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Christine Lagarde is performing poorly or very poorly as president of the European Central Bank, according to most respondents in a union survey of its staff that suggests internal dissent has surged in recent years.
The rising unhappiness with Lagarde’s leadership reported in the survey, seen by the Financial Times, is a setback for the ECB president just over halfway through her eight-year term in charge of eurozone monetary policy.
Slightly more than half of the 1,159 respondents said Lagarde’s performance was “poor” or “very poor”. That is well above the negative ratings of just under 9 per cent for Mario Draghi, who Lagarde replaced in 2019, and 14.5 per cent for his predecessor, Jean-Claude Trichet. The surveys about the two previous ECB presidents were done at the end of their terms.
The Ipso union that represents the ECB’s 5,089 staff, said the findings, first reported on by Politico, suggested Lagarde had “opened the flank” of the central bank to criticism because “her external activities are visibly more focused on matters not related to the core business of the ECB”. It criticised her for straying “too frequently” into politics — this month she said the potential re-election of Donald Trump as US president was “clearly a threat” to Europe.
The union added that Lagarde, as the first ECB president not to be a trained economist, did not have “the same technocratic standing than the previous two presidents in monetary policy topics”.
Some ECB officials believe her efforts to simplify its communication has upset staff — she called economists a “tribal clique” during an appearance at the World Economic Forum in Davos last week. They also think some frustration stems from a freeze on its budget and hiring in recent years.
The ECB responded by attacking the survey. It called it “flawed” and said the same person could have filled it in multiple times and some of its topics were the responsibility of a wider group than just the president or were outside the union’s remit.
It said a separate ECB survey of staff last year had a higher response rate of 60 per cent and found 80 per cent were “proud to work” at the central bank and 89 per cent said they believed in its mission and purpose.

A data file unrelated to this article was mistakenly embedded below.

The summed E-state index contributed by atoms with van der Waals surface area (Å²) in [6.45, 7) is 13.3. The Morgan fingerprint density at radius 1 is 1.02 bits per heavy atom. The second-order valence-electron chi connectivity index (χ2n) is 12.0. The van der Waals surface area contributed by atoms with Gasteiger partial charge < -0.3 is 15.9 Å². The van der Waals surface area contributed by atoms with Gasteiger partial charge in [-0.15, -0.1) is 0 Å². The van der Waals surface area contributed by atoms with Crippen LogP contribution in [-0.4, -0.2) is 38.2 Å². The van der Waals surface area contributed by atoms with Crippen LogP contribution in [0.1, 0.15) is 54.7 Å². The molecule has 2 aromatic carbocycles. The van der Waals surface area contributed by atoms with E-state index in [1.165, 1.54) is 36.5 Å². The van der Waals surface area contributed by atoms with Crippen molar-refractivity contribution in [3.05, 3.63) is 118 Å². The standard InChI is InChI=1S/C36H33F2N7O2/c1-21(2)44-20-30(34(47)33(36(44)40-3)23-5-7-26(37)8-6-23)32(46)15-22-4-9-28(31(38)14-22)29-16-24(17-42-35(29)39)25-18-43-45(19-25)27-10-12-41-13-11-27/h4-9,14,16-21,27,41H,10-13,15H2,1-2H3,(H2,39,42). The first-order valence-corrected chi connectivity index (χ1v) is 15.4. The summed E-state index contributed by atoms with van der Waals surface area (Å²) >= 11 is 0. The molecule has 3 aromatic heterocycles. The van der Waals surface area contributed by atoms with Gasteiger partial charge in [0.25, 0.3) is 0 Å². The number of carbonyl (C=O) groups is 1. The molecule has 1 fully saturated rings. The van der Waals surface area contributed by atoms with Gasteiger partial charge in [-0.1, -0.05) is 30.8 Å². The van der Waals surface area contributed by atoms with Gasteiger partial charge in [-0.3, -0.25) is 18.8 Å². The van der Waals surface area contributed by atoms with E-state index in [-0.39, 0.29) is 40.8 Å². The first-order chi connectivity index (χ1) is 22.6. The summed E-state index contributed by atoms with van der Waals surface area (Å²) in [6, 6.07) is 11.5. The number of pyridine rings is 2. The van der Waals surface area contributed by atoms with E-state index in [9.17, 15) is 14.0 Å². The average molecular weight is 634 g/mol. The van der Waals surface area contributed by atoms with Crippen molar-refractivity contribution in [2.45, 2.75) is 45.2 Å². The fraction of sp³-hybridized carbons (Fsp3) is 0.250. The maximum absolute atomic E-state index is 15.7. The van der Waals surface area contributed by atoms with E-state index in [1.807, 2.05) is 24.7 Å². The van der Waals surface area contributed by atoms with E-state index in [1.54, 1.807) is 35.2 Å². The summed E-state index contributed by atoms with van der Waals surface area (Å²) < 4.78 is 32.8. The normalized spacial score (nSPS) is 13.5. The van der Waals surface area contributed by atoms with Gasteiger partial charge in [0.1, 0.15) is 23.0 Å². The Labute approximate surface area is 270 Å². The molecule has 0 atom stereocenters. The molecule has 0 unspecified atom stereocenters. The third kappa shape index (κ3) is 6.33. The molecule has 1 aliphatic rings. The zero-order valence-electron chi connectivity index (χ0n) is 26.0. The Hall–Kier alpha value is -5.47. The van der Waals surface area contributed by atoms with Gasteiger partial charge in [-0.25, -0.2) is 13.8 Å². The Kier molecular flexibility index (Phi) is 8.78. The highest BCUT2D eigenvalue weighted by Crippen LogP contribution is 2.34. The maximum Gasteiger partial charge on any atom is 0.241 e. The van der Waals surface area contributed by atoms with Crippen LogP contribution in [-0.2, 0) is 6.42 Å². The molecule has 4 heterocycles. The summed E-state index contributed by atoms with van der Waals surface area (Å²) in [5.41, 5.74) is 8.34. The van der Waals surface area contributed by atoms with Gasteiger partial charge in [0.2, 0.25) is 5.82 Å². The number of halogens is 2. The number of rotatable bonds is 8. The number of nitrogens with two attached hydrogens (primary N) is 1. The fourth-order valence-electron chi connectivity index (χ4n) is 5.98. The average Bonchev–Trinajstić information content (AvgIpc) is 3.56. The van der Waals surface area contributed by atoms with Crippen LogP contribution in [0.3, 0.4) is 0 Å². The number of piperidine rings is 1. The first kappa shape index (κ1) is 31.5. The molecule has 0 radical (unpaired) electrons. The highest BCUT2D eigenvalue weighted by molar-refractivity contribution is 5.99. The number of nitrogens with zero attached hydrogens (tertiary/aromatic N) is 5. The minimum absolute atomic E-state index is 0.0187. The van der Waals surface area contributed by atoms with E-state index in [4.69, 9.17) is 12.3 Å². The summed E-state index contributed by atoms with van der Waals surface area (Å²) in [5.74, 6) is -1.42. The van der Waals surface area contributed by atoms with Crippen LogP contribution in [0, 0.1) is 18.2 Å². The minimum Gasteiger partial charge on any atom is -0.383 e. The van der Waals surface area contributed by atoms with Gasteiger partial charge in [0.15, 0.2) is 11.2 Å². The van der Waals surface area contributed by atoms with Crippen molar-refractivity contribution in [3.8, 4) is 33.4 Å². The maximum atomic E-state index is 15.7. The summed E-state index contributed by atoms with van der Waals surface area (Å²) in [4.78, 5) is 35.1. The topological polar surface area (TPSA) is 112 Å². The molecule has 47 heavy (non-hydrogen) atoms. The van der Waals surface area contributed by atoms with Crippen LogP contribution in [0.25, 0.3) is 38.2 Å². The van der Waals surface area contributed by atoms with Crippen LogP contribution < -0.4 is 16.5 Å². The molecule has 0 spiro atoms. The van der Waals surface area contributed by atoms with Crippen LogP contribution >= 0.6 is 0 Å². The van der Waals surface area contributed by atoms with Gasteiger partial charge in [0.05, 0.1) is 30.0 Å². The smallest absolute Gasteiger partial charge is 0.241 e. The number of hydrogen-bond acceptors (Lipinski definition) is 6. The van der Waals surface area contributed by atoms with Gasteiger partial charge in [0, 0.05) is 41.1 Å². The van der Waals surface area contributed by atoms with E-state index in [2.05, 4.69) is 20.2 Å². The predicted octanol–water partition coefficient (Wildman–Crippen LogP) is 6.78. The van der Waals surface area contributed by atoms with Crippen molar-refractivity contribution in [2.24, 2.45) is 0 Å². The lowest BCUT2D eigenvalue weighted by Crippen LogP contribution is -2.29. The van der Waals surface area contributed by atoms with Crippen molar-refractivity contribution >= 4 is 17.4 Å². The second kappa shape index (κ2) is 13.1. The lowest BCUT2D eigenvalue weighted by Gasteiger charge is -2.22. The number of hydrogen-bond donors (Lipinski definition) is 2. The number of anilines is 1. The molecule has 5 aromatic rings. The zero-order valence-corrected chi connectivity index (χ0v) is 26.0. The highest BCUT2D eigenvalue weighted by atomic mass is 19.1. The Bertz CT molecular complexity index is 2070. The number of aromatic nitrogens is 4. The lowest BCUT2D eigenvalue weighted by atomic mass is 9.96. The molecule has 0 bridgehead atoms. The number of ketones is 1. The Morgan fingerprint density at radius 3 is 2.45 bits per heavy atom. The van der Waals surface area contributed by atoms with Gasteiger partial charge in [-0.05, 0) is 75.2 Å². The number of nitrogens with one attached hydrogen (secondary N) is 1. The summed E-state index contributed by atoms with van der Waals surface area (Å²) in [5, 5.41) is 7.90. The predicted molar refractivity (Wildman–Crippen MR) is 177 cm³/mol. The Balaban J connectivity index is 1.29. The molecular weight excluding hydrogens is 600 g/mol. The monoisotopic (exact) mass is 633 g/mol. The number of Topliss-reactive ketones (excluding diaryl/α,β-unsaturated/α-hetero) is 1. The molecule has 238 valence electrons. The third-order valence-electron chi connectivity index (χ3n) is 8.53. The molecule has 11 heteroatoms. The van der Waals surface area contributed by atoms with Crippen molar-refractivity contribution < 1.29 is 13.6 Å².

Lagarde and the executive board were “fully focused on their mandate and have implemented policies to respond to unprecedented events in recent years such as the pandemic and wars”, it added.
In a sign of growing disillusionment among ECB staff, almost 60 per cent of those surveyed by Ipso said they had low or no trust at all in Lagarde and the executive board, which was up from just over 40 per cent a year ago.
Some of the dissent stems from anger over pay after the ECB granted staff a pay rise of just over 4 per cent last year, leaving employees with a real terms pay cut after inflation averaged 8.4 per cent in the eurozone in 2022. The bank is now offering staff a 4.7 per cent pay rise, which is below last year’s 5.4 per cent rate of eurozone inflation.
More than two-thirds of staff surveyed expressed opposition to the ECB’s decision last year to cancel its “career transition support scheme” that gave an extra payment to employees who left close to retirement age.
Just over half of respondents said they did not support Lagarde’s call for wage moderation and a similar proportion said they were “worried that inflation might not be back on track as expected”. However, there was more support for her push to take account of climate change in ECB decisions, which just over 57 per cent said they approved of.
Lagarde has also emphasised a push to improve gender diversity in the central bank. But more than half of staff surveyed said they did not support her approach to gender targets.
Women, who made up 37 per cent of respondents, were more supportive of Lagarde’s diversity policies than men. But satisfaction levels with the policies were lower for both men and women than under Draghi.